Confounding factors, mainly illness and disuse, complicate the understanding that exercise has upon the movement patterns of the older person. (Grabiner & Enoka, 1995) The previous study showed that older people reduced their exposure to vigorous activity compared to younger people. Exercises with large dynamic forces that cause the joints to load under flexions are more effective to maintain soft tissue structures, composition and mechanical properties.
Therefore to minimise the confounding factor of disuse, we aimed to explore the gait characteristics of older athletes who have been involved in exercise into old age in order to gain an insight and a valuable understanding of the age-based changes in running gait. Three dimensional biomechanical running gait analysis was performed on 24 male participants who were county standard endurance athletes.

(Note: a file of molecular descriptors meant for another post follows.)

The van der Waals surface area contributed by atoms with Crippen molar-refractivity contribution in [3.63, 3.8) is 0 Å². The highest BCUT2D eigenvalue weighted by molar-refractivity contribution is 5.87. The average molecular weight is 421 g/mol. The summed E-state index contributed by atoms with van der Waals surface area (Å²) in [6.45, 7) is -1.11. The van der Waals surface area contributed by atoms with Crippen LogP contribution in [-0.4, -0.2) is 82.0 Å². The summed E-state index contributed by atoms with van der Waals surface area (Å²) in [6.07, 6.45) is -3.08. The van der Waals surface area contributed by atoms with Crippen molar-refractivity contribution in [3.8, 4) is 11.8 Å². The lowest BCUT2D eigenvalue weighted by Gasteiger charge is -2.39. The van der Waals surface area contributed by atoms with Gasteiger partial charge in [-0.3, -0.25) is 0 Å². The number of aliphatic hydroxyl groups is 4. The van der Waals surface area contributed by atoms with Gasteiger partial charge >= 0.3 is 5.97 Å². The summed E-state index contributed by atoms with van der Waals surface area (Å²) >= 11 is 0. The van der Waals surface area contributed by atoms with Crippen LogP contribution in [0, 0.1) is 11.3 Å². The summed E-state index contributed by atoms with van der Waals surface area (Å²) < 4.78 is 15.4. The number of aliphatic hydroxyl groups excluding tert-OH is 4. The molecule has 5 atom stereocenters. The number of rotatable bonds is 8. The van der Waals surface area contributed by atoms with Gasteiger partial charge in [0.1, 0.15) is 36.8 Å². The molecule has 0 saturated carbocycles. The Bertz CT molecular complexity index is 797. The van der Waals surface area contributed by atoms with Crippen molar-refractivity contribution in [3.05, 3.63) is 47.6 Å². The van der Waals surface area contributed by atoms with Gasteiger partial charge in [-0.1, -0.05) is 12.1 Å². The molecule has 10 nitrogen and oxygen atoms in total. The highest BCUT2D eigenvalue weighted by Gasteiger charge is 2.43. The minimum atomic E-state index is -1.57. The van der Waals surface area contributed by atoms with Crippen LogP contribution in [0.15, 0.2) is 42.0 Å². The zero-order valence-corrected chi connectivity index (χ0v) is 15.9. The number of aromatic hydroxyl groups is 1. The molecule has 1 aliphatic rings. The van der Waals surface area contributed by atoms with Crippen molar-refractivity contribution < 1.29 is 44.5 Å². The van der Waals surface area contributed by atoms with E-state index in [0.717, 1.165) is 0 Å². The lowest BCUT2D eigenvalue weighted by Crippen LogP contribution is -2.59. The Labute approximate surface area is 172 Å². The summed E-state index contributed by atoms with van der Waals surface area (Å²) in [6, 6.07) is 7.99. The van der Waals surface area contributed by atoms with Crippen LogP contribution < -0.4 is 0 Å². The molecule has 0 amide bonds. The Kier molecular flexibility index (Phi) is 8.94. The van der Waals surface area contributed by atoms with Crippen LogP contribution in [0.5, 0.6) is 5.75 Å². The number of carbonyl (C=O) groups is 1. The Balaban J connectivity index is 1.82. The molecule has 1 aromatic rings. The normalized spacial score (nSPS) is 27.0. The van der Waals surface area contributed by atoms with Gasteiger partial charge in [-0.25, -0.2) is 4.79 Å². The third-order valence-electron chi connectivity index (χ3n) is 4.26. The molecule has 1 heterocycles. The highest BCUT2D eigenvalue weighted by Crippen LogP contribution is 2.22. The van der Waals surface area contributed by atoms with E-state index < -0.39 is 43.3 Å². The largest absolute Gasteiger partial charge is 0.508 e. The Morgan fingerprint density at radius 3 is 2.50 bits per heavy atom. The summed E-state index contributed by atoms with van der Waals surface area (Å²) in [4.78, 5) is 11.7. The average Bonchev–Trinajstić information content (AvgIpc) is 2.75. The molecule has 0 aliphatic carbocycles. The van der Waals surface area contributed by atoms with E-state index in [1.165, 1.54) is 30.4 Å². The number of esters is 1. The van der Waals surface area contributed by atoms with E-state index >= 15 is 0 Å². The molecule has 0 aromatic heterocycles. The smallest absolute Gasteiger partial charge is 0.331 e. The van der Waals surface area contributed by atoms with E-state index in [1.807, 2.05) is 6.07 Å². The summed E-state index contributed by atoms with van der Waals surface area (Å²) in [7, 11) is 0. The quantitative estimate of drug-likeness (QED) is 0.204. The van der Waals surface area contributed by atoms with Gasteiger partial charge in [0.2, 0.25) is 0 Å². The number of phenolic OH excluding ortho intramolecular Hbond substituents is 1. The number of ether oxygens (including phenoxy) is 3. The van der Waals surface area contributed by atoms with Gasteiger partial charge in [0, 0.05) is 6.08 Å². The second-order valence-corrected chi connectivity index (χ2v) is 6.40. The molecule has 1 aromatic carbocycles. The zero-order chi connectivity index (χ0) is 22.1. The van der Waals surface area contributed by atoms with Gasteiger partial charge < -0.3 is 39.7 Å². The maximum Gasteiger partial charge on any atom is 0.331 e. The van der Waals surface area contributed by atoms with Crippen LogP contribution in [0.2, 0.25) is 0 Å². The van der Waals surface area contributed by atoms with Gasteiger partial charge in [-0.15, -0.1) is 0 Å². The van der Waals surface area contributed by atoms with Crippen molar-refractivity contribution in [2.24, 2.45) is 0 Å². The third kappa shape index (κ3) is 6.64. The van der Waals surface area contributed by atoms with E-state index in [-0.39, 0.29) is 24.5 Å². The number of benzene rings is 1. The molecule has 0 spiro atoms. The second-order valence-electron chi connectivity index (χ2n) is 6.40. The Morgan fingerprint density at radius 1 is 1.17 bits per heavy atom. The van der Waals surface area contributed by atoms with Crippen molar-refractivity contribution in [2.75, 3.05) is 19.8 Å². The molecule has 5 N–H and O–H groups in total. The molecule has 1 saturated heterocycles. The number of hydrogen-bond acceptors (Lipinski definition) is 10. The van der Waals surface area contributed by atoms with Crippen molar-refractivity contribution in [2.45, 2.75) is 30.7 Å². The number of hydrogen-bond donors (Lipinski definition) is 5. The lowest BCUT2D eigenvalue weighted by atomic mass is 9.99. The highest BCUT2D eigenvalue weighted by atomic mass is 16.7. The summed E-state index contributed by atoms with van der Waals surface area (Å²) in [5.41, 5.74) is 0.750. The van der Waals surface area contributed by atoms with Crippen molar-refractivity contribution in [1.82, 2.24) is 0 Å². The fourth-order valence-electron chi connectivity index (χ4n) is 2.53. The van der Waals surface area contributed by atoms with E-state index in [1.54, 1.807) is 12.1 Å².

Each were assigned to one of the three distinct age groupings; 26 to 32 years (S < 35, N = 8), 50 to 54 years (M50, N = 10) and 60 to 68 years (M60, N = 6). Table 5 illustrates the reduction in Master athletes‟ self-selected running velocity with age. The step frequency was not found to be an age-based response to sub-maximal running performance since no significant differences were reported between the groups. Therefore the decreased horizontal running velocity seen with age was a direct result of the shorter step length exhibited by the older athletes.